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UK pension funding deficit nearly one third of GDP

The total deficit of defined benefit (DB) pension funds is £580bn, almost a third of UK GDP, according to PricewaterhouseCoopers’ (PwC) Skyval index.

01 DEC 2016 | CHRIS SEEKINGS
Pension funds heading for 'potential trouble' ©Shutterstock
Pension funds heading for 'potential trouble' ©Shutterstock


This is despite a £50bn funding improvement in November, with the current deficit more than £100bn higher than it was at the start of the year.

However some pension funds are said to be ignoring the volatility of deficits, which could result in missed practicalities of obligations, putting the security of savers at risk.

PwC global head of pensions, Raj Mody, said: “For some pension funds, it may not matter, but for other pension funds, the volatility will be an indication of potential trouble.

“For example, if asset portfolios are not structured to meet pension benefit payment commitments as they fall due, then pension funds may become a forced seller of assets at a bad time.

“They are storing up trouble for the future without realising it now - like going on a car journey without enough petrol where everything seems fine until you run out of fuel in the middle of the motorway.”

The current Skyval Index asset, liability and deficit levels of DB pension funds are:

Source: PwC
Source: PwC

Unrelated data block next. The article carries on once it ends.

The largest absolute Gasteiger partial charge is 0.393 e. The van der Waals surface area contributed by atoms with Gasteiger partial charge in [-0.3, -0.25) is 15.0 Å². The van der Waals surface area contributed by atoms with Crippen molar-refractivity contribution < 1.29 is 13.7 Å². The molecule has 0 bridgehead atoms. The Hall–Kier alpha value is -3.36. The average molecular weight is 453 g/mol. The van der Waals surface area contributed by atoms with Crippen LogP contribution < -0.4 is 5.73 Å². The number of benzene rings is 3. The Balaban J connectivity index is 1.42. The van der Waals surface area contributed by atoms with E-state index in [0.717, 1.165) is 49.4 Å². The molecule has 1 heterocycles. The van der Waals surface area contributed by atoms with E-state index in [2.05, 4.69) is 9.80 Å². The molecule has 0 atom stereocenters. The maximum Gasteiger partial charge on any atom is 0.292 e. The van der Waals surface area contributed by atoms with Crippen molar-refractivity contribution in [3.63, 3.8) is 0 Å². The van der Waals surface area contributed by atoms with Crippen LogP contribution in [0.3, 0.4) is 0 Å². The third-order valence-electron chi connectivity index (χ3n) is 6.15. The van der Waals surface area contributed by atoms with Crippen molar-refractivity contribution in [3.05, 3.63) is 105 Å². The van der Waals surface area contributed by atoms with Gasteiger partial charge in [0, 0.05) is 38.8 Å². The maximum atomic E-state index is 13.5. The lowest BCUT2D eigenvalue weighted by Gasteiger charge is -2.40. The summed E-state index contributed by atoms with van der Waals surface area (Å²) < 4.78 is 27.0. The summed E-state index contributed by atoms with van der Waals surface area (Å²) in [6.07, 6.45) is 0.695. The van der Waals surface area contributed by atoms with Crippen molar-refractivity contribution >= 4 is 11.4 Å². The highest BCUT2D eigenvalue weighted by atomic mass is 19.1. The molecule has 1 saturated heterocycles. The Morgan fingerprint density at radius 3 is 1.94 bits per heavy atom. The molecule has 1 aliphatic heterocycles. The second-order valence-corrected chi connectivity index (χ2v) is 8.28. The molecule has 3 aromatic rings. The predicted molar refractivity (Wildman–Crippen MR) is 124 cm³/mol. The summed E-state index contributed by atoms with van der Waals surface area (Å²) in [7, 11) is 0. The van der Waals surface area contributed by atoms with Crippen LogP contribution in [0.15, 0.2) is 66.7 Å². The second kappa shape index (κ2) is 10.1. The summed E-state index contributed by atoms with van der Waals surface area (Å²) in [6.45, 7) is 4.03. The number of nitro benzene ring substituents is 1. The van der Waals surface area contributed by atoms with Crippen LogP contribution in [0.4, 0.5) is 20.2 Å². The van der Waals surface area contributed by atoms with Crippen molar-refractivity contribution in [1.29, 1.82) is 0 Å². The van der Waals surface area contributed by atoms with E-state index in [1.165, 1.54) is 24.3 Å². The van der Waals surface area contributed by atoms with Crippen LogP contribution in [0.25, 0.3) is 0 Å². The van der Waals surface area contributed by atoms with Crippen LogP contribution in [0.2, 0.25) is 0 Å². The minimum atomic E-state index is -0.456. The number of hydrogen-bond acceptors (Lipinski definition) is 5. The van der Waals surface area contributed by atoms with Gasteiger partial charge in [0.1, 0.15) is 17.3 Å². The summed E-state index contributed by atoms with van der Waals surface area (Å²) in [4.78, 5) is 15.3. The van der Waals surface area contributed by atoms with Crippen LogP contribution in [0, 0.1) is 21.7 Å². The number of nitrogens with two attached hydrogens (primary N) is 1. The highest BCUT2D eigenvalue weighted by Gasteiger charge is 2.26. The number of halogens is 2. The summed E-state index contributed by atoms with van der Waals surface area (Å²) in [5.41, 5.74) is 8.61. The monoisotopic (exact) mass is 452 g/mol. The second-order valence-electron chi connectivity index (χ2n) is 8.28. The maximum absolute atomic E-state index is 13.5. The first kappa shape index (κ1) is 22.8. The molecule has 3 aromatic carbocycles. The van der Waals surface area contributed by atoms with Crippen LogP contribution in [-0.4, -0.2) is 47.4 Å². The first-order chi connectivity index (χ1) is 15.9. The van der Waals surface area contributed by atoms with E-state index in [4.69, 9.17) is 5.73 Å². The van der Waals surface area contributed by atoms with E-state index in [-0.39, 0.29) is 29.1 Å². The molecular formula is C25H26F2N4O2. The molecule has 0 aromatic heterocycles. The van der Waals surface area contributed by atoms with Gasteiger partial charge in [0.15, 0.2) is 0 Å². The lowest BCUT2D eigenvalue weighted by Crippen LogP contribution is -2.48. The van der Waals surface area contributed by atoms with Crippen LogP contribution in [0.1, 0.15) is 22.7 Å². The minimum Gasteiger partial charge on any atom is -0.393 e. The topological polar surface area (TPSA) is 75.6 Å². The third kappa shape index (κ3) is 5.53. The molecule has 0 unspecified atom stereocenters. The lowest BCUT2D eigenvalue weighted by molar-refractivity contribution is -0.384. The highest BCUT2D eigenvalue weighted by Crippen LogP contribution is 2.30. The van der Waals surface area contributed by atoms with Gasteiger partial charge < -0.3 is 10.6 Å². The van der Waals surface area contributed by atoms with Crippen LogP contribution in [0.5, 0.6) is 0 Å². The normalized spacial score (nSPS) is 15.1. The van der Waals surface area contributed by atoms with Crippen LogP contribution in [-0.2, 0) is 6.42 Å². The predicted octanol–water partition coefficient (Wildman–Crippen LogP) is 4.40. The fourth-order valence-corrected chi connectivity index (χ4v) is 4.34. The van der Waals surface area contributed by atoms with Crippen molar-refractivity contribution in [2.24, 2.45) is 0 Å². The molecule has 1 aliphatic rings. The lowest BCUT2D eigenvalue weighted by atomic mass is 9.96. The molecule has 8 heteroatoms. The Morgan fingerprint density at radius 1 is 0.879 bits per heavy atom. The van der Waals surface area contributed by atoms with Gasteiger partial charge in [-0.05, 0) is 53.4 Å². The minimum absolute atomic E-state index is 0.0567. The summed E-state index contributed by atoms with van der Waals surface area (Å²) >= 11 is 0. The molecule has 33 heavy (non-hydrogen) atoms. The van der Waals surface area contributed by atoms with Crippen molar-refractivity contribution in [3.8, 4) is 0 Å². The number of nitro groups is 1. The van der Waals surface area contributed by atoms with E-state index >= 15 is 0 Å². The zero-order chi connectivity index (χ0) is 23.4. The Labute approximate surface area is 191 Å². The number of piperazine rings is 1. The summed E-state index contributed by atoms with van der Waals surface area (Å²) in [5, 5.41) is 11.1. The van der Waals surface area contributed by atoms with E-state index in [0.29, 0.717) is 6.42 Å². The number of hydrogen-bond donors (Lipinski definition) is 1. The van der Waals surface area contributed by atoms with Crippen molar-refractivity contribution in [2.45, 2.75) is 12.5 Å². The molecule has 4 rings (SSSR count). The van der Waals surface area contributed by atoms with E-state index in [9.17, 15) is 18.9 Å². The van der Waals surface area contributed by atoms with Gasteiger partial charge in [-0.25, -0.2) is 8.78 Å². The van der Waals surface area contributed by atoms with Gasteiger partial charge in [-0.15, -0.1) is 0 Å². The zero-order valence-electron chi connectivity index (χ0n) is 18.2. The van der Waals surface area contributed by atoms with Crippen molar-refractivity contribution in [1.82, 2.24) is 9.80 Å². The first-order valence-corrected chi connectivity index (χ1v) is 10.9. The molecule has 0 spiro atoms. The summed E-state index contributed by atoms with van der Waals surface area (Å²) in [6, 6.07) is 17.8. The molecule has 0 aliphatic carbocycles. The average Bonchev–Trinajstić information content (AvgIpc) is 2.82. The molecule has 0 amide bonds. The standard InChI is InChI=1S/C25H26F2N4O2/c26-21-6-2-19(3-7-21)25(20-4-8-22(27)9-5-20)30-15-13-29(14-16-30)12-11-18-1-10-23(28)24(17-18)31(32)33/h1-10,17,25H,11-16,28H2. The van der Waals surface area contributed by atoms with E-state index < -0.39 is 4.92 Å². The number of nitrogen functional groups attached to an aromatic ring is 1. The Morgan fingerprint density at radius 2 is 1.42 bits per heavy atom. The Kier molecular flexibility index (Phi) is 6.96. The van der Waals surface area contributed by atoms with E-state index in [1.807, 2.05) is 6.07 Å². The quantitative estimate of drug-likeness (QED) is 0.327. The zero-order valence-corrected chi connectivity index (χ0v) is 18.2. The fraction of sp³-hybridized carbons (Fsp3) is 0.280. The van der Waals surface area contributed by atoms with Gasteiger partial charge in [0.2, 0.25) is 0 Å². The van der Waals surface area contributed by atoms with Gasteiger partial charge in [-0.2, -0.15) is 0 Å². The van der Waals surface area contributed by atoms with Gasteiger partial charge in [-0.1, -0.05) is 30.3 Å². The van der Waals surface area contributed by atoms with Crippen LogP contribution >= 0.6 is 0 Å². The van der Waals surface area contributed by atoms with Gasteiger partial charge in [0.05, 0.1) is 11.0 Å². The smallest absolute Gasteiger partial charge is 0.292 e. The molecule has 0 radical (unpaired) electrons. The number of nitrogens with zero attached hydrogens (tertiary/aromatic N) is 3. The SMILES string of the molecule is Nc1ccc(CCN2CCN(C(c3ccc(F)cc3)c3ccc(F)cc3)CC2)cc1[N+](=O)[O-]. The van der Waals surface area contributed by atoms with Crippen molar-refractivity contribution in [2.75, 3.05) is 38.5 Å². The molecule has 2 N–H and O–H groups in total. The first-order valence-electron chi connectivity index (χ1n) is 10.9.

This provides a snapshot of the health of the UK’s 6,000 DB pension funds, and is measured based on the value of liabilities used by pension fund trustees to determine cash contributions.

“Some commentators have suggested that volatility can be ignored, or how the deficit is measured doesn’t matter. This misses some really important practicalities for how pension funds work, and how to deliver security for savers effectively,” Mody added.

“Pension decision-makers and advisers can’t afford to put their heads in the sand and duck the issues just because these concepts are complicated.”

PwC advise that pension fund decision-makers should consider a more gradual approach when trying to cut the deficit.

They argue that trying to bring it down too fast could put undue strain on economic growth, and that sensible deficit repair periods should be adopted.

Mody concluded: “Pension funding deficits are nearly a third of UK GDP. Trying to repair that in, say, 10 years could cause undue strain, akin to about 3% per year of potential GDP growth being redirected to put cash into pension funds. 

“This would be like the UK economy running to stand still to remedy the pension deficit situation.

“If the average repair period was 20 years instead, this reduces the annual cash funding strain on sponsoring companies.

“It also allows the passage of more time to see if pension assets can deliver outperformance in their returns relative to the more prudent assumptions otherwise used in working out funding demands in advance.

“This more measured, and gradual approach, allows time for pension stakeholders to see if assets can deliver the required returns sustainably, in a way which short-term periods of a few years don’t allow.